MEDFORD/SOMERVILLE, Mass. (Sept. 25, 2017) -- The brain plays an active and essential role much earlier than previously thought, according to new research from Tufts University scientists which shows that long before movement or other behaviors occur, the brain of an embryonic frog influences muscle and nerve development and protects the embryo from agents that cause developmental defects. Remarkably, the brain performs these functions while it is itself still developing, marking the earliest known events of the brain-body interface.
A completely new group of sponges has been discovered, which scientists believe could be a key indicator species in measuring future mining impact in a region targeted for deep-sea mining of polymetallic (metal-rich) nodules. They are likely to be the most abundant nodule-dwelling animal in the area.
Scientists from the University of Exeter studied how guppies behaved in various situations, and found complex differences between individuals.
The researchers tested whether differences could be measured on a "simple spectrum" of how risk-averse or risk-prone guppies were. But they found variations between individuals were too complicated to be described in this way.
BIRMINGHAM, Ala. - A major health problem in older people is age-associated osteoporosis -- the thinning of bone and the loss of bone density that increases the risk of fractures. Often this is accompanied by an increase in fat cells in the bone marrow.
Washington, DC - Sept. 22, 2017 - Antibiotic use on people or pets, and use of biocidal cleaning products such as bleach, are associated with multidrug resistance in methicillin-resistant Staphylococcus aureus (MRSA) in the home. This contamination of the home environment may contribute to reinfection of both humans and animals with MRSA, and to subsequent failure of treatment. The research is published September 22nd in Applied and Environmental Microbiology, a journal of the American Society for Microbiology.
WASHINGTON, D.C., September 22, 2017 -- Pure diamond consists of carbon atoms in a perfect crystal lattice. But remove a few carbons and swap some others for nitrogen, and you get a diamond with special quantum-sensing properties. These properties are useful for quantum information applications and sensing magnetic fields, and as a platform for probing the mysteries of quantum physics.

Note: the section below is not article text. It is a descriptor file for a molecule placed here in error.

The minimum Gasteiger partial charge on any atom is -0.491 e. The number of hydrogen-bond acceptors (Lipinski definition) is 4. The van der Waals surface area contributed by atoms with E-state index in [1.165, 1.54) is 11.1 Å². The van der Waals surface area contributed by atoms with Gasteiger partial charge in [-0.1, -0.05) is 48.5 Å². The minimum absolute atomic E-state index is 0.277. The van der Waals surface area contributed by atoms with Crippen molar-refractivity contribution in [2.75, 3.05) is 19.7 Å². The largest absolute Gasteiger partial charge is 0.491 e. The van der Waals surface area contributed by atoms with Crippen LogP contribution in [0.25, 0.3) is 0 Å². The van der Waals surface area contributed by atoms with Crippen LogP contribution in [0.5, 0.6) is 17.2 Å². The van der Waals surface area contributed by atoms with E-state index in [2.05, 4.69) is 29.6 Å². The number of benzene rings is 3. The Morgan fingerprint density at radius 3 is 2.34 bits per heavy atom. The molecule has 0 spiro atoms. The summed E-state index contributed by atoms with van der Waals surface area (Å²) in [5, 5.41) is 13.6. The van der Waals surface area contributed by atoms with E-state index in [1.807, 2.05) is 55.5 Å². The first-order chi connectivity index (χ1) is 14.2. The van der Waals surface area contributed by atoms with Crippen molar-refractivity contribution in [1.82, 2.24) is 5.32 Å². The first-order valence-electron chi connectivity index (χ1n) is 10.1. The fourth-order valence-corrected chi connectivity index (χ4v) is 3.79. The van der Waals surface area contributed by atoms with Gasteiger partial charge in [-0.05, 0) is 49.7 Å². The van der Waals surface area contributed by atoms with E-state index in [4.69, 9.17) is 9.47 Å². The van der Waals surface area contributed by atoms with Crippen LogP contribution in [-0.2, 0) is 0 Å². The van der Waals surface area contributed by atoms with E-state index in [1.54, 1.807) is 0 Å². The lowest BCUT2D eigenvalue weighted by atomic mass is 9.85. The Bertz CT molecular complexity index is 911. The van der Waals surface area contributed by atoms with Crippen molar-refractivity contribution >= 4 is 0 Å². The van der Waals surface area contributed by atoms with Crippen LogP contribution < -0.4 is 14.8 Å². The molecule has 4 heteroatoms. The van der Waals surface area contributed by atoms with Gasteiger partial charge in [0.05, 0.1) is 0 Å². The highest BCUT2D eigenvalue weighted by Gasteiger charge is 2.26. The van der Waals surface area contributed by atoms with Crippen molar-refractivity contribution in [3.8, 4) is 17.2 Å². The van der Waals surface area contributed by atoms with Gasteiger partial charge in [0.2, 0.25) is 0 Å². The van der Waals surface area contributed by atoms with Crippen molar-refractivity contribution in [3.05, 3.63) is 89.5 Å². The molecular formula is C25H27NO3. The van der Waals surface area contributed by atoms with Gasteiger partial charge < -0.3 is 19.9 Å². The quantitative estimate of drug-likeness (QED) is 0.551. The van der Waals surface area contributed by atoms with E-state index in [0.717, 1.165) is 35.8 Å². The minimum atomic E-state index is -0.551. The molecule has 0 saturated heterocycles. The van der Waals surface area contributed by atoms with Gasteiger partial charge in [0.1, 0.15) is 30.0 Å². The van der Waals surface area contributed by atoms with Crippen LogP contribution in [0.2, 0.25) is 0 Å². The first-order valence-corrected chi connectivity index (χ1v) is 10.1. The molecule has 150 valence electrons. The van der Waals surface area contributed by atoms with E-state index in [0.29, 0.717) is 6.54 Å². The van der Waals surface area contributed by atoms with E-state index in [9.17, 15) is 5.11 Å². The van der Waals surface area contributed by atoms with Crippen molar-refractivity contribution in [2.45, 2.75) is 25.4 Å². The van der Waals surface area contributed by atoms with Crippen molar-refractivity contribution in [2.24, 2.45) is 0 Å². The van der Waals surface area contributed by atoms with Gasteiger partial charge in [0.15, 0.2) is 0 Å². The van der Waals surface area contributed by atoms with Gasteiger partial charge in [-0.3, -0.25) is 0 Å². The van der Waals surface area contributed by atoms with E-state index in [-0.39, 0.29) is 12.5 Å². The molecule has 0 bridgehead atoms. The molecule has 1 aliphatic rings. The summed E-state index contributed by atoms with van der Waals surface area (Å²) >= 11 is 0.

Fires that span across the Northern Territory and Western Australia appear to have broken out in areas that have already been burned in previous fires. Areas that sport "burn scars", those areas that are a darker, almost red-brown color, are surrounded by fires that are anywhere from a few hours old to 7 days old. The areas that are seven days old can be attributed to fires that spread but areas that are just a few hours old may be fires that have presumably been put out only to have them break out again.
When the strong winds that circle the Arctic slacken, cold polar air can escape and cause extreme winter chills in parts of the Northern hemisphere. A new study finds that these weak states have become more persistent over the past four decades and can be linked to cold winters in Russia and Europe. It is the first to show that changes in winds high up in the stratosphere substantially contributed to the observed winter cooling trend in northern Eurasia.
When Zika first buzzed into the continental United States during the 2016 outbreak, Florida was hit first--and hardest--with 1,174 documented cases to date. So, when Marco Ajelli, associate research scientist at Northeastern and an expert in infectious disease modeling, wanted to study how time spent outside might affect the spread of the epidemic, he chose to focus on the state's most stricken county: Miami-Dade.
What Ajelli found was that the amount of time people spend outdoors impacts their risk for contracting the Zika virus.
Most U.S. Zika infections happen outdoors
Think of the relationship between plants and pollinators as a dance -- one that has been taking place, and evolving, for millennia. The importance of this dance is enormous. Pollination from bees (and birds, bats, butterflies, moths, beetles, and other animals) is necessary for the successful reproduction of a great number of plants, while pollinators gain sustenance to give birth to their next generations. These relationships support our natural ecosystems, as well as our cultivated ones, as an incredible amount of food crops worldwide depend on plant-pollinator interaction success.